Replace the lid onto the pan. Cook the chicken about ten minutes, using your tongs to turn the chicken a few times while it cooks.

Remove the lid. Cook ten minutes more, uncovered…until the chicken is cooked through and the outside is a deep golden brown.

 

If you are using a probe thermometer to monitor the internal temperature of the chicken, the magic number is 165 degrees.

Remember to bring the oil back up to 350 degrees before you add the next batch of chicken.

 

 

 

Once your chicken has finished frying, place the hot chicken on a wire rack set on top of a baking sheet. Sprinkle with a little salt for extra flavor.

Serve warm or at room temperature.

 

 

When done well, you should end up with a hallmark of great fried chicken—perfectly tender meat with plenty of that crunchy, dark brown crust that all of us Southerners so adore.

Sweet, Sweet Sunday

Dreading the Breading

So we’ll start our discussion on frying foods with breading.

Breading is a basic process that involves coating your food—such as fried chicken and onion rings—before frying it.  

This coating can consist of many different types of crumbs—such as rushed corn flakes, fine dried breadcrumbs, crushed cracker meal, and even potato chips…(more on this later)…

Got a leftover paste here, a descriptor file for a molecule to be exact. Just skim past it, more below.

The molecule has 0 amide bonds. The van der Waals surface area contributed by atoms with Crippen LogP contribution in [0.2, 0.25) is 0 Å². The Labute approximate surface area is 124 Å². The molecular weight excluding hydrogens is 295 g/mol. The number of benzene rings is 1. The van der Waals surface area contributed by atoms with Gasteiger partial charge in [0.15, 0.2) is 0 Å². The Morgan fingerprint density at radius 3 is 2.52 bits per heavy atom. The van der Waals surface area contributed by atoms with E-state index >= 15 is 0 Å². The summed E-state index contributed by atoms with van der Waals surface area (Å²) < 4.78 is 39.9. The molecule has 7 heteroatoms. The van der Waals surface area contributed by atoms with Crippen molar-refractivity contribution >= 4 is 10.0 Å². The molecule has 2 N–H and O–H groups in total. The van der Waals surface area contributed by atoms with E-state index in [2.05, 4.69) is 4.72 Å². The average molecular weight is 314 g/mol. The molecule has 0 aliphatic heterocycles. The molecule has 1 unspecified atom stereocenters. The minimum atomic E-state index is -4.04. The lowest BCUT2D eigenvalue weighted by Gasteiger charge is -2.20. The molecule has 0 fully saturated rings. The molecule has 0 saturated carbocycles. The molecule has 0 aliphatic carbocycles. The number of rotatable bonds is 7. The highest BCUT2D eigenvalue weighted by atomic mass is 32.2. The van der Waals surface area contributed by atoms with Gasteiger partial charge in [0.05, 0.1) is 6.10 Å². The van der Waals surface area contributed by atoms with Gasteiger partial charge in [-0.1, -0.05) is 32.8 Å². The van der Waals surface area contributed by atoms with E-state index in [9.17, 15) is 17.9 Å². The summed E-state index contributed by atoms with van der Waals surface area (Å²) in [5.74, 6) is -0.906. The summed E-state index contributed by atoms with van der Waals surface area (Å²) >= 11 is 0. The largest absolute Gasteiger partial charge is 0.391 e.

Breading differs from using a batter to prep your food.

 

Breading involves using basically dry ingredients whereas Battering your food involves combining flour of some sort with a liquid and perhaps other ingredients—such as eggs and baking powder.

Battering your food coat them in a thicker and more goopy layer.

Your goal whenever you are frying food is to create delicious food that has a crunchy and delicious exterior with a moist and flavorful interior.

Batters and breadings are important in this process because they both serve the same basic purpose—to help seal in moisture.

You do not want the oil to immediately come into direct contact with the food because you are more likely to end up with food that is either burned or leathery.

Instead you want to create a barrier between the hot oil and the raw food that will help the food cook more gently and evenly, instead of burning.or turning leathery.

Breading not only serves these purposes, but also helps reduce spatter, adds a very subtle crunch, and aids with browning.